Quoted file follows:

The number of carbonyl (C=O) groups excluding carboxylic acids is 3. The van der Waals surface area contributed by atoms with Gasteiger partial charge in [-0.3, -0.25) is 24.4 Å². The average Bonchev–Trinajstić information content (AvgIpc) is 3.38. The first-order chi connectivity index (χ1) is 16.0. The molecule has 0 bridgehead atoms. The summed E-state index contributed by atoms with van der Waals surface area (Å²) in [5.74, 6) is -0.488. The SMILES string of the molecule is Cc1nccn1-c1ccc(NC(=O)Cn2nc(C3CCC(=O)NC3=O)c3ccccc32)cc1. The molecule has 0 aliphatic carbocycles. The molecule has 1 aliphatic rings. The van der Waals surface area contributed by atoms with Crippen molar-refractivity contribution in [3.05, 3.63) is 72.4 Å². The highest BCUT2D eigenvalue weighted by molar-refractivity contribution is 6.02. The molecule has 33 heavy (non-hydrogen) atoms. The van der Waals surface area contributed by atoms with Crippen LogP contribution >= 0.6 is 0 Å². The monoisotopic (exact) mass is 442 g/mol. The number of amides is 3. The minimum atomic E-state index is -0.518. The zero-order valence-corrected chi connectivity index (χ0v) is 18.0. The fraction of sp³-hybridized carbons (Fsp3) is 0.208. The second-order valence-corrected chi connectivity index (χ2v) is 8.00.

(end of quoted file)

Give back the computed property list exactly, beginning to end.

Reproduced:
The number of carbonyl (C=O) groups excluding carboxylic acids is 3. The van der Waals surface area contributed by atoms with Gasteiger partial charge in [-0.3, -0.25) is 24.4 Å². The average Bonchev–Trinajstić information content (AvgIpc) is 3.38. The first-order chi connectivity index (χ1) is 16.0. The molecule has 0 bridgehead atoms. The summed E-state index contributed by atoms with van der Waals surface area (Å²) in [5.74, 6) is -0.488. The SMILES string of the molecule is Cc1nccn1-c1ccc(NC(=O)Cn2nc(C3CCC(=O)NC3=O)c3ccccc32)cc1. The molecule has 0 aliphatic carbocycles. The molecule has 1 aliphatic rings. The van der Waals surface area contributed by atoms with Crippen molar-refractivity contribution in [3.05, 3.63) is 72.4 Å². The highest BCUT2D eigenvalue weighted by molar-refractivity contribution is 6.02. The molecule has 33 heavy (non-hydrogen) atoms. The van der Waals surface area contributed by atoms with Crippen LogP contribution >= 0.6 is 0 Å². The monoisotopic (exact) mass is 442 g/mol. The number of amides is 3. The minimum atomic E-state index is -0.518. The zero-order valence-corrected chi connectivity index (χ0v) is 18.0. The fraction of sp³-hybridized carbons (Fsp3) is 0.208. The second-order valence-corrected chi connectivity index (χ2v) is 8.00.